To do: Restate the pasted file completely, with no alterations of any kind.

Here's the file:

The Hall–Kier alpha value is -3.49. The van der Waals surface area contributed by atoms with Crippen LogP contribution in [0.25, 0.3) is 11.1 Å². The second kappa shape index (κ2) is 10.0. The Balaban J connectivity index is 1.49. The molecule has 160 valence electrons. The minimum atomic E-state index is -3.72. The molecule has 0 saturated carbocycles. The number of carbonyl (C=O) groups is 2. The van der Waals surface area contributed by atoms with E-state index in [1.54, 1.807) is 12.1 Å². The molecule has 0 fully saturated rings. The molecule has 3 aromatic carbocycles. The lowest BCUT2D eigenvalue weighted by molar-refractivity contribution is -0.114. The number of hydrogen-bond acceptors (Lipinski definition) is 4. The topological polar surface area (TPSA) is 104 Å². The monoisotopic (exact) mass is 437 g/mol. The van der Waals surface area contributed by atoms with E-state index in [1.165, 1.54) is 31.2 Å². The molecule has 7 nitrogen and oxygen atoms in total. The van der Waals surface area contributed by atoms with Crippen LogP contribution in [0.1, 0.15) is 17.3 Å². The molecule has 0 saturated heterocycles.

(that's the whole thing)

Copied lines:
The Hall–Kier alpha value is -3.49. The van der Waals surface area contributed by atoms with Crippen LogP contribution in [0.25, 0.3) is 11.1 Å². The second kappa shape index (κ2) is 10.0. The Balaban J connectivity index is 1.49. The molecule has 160 valence electrons. The minimum atomic E-state index is -3.72. The molecule has 0 saturated carbocycles. The number of carbonyl (C=O) groups is 2. The van der Waals surface area contributed by atoms with E-state index in [1.54, 1.807) is 12.1 Å². The molecule has 0 fully saturated rings. The molecule has 3 aromatic carbocycles. The lowest BCUT2D eigenvalue weighted by molar-refractivity contribution is -0.114. The number of hydrogen-bond acceptors (Lipinski definition) is 4. The topological polar surface area (TPSA) is 104 Å². The monoisotopic (exact) mass is 437 g/mol. The van der Waals surface area contributed by atoms with E-state index in [1.165, 1.54) is 31.2 Å². The molecule has 7 nitrogen and oxygen atoms in total. The van der Waals surface area contributed by atoms with Crippen LogP contribution in [0.1, 0.15) is 17.3 Å². The molecule has 0 saturated heterocycles.